We wrote recently that Equity funds have seen a massive inflow in August. Thanks to timely tweets by Aashish Sommaiyaa (CEO, Motilal Oswal Mutual Fund) and Dr. Nathan from ET, we investigated further and found that most of the flows were into Arbitrage funds!
Arbitrage funds are an anomaly. They buy stocks, and sell futures. They pocket the difference. There’s a huge tax advantage.
Because the difference between a stock and the future is primarily linked to a risk free rate, they get about that much (6-7% right now) in the difference. This is the same as most liquid funds. But the tax book says that income from liquid funds is taxable – if you get dividend, 30% is deducted as tax before distribution, and if you sell, you pay capital gains taxes. However, any fund that has 65% in stocks, pays no dividend tax and if you sell, you pay no capital gains taxes (if you hold for a year).
That makes arb funds get you low risk returns near the liquid fund rate, but you don’t pay taxes, which is much more attractive – fixed income with low taxes!
Arb funds, because of their nature, are still classified in the broad terminology as “Equity” funds. (You have equity, tax-savers, income funds, liquid funds, balanced funds and so on but no specific AMFI classification for arb-funds).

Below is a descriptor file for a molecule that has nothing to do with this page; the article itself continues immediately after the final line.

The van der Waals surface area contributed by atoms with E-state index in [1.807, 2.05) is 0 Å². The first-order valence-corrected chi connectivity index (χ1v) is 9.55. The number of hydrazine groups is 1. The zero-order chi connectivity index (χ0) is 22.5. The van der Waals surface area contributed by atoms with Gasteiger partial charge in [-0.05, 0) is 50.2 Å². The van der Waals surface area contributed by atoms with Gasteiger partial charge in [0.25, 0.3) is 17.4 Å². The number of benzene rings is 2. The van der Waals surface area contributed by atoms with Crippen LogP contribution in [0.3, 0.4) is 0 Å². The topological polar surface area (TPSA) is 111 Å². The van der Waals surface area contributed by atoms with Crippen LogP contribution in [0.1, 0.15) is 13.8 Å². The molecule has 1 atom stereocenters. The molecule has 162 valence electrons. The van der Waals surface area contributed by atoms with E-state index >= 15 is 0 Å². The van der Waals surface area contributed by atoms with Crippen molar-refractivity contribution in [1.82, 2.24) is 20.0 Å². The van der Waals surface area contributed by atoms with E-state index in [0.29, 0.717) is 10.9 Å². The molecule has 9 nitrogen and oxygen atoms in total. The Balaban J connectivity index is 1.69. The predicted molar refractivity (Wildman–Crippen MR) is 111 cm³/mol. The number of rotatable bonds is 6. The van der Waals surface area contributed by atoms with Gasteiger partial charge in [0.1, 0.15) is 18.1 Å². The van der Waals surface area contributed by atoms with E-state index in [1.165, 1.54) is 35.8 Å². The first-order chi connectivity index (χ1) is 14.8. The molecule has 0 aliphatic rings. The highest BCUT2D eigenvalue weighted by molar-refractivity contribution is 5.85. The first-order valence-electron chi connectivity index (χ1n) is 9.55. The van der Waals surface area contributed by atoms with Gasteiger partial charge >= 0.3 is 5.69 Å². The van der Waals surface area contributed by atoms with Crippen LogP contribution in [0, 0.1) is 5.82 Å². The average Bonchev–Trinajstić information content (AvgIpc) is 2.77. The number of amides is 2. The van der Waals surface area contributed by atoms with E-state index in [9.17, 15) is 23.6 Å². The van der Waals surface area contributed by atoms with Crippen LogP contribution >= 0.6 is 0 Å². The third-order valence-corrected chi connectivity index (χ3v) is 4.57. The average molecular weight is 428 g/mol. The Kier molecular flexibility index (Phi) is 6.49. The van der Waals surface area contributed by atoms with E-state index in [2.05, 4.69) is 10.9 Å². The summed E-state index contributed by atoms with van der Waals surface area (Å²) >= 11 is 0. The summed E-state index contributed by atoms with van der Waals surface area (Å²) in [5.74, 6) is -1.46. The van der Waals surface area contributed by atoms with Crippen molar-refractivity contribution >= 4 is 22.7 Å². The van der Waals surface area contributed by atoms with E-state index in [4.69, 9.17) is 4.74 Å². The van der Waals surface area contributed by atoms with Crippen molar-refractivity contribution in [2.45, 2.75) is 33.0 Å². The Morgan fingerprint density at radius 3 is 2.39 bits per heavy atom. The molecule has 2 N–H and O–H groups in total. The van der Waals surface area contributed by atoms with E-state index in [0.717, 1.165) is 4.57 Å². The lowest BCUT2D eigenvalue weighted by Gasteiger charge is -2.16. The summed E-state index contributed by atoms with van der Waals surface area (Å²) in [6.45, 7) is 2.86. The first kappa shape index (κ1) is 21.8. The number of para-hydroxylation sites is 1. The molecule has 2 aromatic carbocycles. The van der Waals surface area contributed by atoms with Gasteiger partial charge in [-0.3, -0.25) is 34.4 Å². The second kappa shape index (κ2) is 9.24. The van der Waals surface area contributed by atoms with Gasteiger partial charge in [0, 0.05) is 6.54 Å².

But as you can see, arb funds don’t really invest in stocks because they love the stocks. They just want to make some arbitrage, or fixed income type of returns from them. The fact that they buy Reliance doesn’t mean they like the stock – they have no risk if Reliance falls or goes up.
In August 2016, we noted that equity funds saw over 6,500 cr. of money coming in. But when we tabulated all the arb funds Assets together, here’s what we found:
The largest arb funds of ICICI, Kotak and Reliance had seen inflows of about 3500 cr. together. And all arb funds saw a whopping 5,400 cr in increase in AUM!
Assets Under Management (AUM) will increase only for two reasons:
Here, these are arb funds returning around 7% a year. So if the AUM was 26,000 cr. then they would have a monthly return of around Rs. 140 cr. (which is how much your “profit” would be). In reality it will be even lower because some of this will be paid out as dividends.
So nearly all of the growth – of Rs. 5400 crores in the month of August – would have been from inflows.
We also saw that these funds are classified as equity funds. And Equity funds saw a total of Rs. 6,500 cr. inflows in August according to AMFI.
Which means: Out of 6,500 cr., nearly 5,400 cr. has come into arb funds, which is not really an equity purchase! Only the remaining 1,100 cr. is actually something that’s gone to buy stocks.
Data can both hide things from you and can also tell you interesting pieces. From a conclusion that we saw the highest investment in equity by retail in over 11 months we must now change to : Retail investors who are the biggest equity investors through Mutual funds, have only invested Rs. 1,100 cr. in equity funds in August – which isn’t really indicative that retail participation is very high.
Note: We expect that this tax loophole will be removed at some point. Arb fund returns, too. have fallen to below 7%, which reduces their attractiveness. This will trigger redemptions in arb funds at some point. We expect that any unwinding from arb funds may disproportionately hurt some F&O stocks, because that’s where all the volume has been sitting.